We spoke with Professor Nigel Fabb, who is a Professor of Literary Linguistics within the School of Humanities and Department of English. Professor Fabb also teaches on a variety of undergraduate and postgraduate classes.
Tell us a little bit about your career so far...
I joined Strathclyde in 1984, after completing a PhD in linguistics at MIT. My twelfth book is coming out this year. I have been head of the department, and a vice-dean in charge of research. I edited the Journal of Linguistics for seventeen years. I have taught many different kinds of class over the past (almost) forty years.
What has been the most memorable moment of your career to date?
I was lucky to be awarded a Leverhulme fellowship in 2014 which gave me three years completely free from the ordinary job, for reading very widely and developing new ideas, and resulted in a book on epiphanies and the sublime.
What is your role within the School?
I teach undergraduate and postgraduate classes, I produce research, and I have had various administrative roles.
What inspired you to enter your field/profession?
What advice would you give to someone starting out in your field?
Read as widely as possible, not just in your own discipline or area of focus.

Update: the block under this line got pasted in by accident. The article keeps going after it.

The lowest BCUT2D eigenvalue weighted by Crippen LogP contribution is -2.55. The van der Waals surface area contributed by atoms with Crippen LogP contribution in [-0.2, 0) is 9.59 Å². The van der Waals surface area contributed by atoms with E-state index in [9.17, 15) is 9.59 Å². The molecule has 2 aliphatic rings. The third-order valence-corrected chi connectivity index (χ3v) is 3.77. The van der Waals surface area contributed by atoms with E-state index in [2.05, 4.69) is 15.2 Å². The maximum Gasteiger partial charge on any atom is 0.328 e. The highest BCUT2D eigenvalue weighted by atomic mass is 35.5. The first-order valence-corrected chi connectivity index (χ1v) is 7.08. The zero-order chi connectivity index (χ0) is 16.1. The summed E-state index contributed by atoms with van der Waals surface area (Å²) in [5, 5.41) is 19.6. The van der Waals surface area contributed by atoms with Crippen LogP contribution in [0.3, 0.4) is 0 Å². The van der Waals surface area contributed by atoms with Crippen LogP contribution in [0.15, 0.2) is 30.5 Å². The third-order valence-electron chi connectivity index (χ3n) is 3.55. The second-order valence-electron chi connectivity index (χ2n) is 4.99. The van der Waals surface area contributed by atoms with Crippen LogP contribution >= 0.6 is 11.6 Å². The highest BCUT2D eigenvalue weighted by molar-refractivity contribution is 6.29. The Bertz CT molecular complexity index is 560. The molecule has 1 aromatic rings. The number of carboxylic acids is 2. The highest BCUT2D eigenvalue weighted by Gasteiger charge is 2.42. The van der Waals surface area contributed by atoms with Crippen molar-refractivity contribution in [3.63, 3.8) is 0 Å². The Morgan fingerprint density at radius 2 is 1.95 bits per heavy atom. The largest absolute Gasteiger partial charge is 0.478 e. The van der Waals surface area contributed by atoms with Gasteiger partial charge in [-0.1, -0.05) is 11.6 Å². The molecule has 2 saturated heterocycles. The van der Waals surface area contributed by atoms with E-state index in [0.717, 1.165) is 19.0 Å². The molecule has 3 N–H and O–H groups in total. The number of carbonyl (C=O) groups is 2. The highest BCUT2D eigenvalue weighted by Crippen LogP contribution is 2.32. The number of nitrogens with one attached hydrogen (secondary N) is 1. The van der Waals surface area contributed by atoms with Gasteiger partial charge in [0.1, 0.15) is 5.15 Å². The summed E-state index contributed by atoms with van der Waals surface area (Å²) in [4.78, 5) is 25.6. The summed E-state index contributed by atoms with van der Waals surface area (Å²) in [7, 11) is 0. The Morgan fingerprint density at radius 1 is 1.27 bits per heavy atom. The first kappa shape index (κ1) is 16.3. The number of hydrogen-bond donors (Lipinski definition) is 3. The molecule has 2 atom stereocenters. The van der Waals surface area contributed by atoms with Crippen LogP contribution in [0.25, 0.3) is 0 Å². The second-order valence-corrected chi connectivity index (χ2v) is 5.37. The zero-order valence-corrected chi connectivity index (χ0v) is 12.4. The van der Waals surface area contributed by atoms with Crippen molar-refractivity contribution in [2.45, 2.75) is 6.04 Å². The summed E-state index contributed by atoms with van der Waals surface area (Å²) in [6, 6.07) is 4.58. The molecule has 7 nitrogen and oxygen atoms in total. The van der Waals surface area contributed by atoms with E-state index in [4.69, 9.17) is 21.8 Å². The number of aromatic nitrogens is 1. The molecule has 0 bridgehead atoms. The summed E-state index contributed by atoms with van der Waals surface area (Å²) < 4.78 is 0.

What initially attracted you to the University of Strathclyde?
The possibility of inventing a new discipline, literary linguistics, encouraged by one of my teachers from Cambridge, who had recently moved to Strathclyde.
What are your biggest professional challenges?
Transforming students’ experience.
What current trends do you see influencing your field?
My field is literature and linguistics, and I find the most interesting trend to be an increased knowledge of brain science, and cognitive science more generally.
Tell us about any research you are currently involved in..
I am now working on how language and music work together in songs (and I teach a popular class on this).
Do you have any words of wisdom or encouragement for any prospective students?
Treat being a student like having the kind of job where you keep regular (and reasonable) working hours.
Any special thanks or shout-outs you'd like to give to colleagues who have helped or inspired you throughout your career here?
I was lucky to have written a book with one of my old MIT professors, Morris Halle, and learnt an enormous amount from him.
If you could switch jobs with someone, who would it be?
I like my current job.
What keeps you busy outside of work?
What is your guilty pleasure?
There are no guilty pleasures.
In one word, describe what Strathclyde mean to you?
You can view some of Nigel's publications below: